8. Money is a necessity in the lives of every human being, because it represents human value. It represents the labor and resources associated with it. If the powers that be wish to kill the currency as we know it and announce sock will be the new currency, we would use socks as a symbol of trade. How does the making of money affect an artist creative energy to make art? There is a lot of criticism of artists who show more passion about the idea of invention, and experimentation of art making. When does making money becomes more important than the making of art?

  9. Our parents taught us that there was never enough money to go around, and that it was not readily available or abundant. But in truth, the universe is very abundant, and there is lots of money to go around for everyone. Just think what you could do if you have so much money how much your heart desires. What wonderful things you could do with it: travel to the countries you have always dreamt of, buy a house you even scared to think about it, attend meditation classes so you could spiritually grow, donate money to your favourite charity, spend more quality time with your family and the list goes on.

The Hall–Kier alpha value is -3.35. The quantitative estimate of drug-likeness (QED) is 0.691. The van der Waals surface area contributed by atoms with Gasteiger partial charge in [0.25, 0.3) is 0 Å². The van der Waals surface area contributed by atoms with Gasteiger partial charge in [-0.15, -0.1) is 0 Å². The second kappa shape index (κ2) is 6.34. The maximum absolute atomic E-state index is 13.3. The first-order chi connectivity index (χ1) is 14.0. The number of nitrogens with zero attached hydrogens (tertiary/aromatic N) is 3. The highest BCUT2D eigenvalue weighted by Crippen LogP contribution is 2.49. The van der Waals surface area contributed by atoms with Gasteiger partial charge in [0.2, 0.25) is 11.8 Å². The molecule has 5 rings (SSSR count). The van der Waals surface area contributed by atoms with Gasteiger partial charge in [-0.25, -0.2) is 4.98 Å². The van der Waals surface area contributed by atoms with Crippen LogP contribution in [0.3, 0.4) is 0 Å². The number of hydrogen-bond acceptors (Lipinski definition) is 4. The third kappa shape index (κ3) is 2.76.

10. Money plays a vital role in every one’s life. Without money you are nothing. This world is for the rich. Money can get you many comforts of life. It can give you status in society. Money can solve most of the problems in life. Yet there are still a few things that money can’t buy. Money can buy a comfortable bed, not sleep. It can get you delicious food but not appetite. Every living being strives to be happy always. So, if you really want to lead a happy life, you need to balance your time between making money and spending time with your dear ones.

  11. Directory said

    Money is hub in the wheel of life in the society. Money plays a key role in every occasion you approach. The clothing you wear the vehicle you use and your entire attire will be calculated with money by others. Later the position and honor you received will be decided in the society. The recognition on the base of affection and service were fade away. Good, Love, sacrifice and courtesy etc. the positive qualities remained in the society only for preaching like Mahatma Gandhi’s sayings. More over the comments would have to listen as the inefficient spoke all these which were useless and nothing bring home in the form of rupee. I do hope share this thread with your response.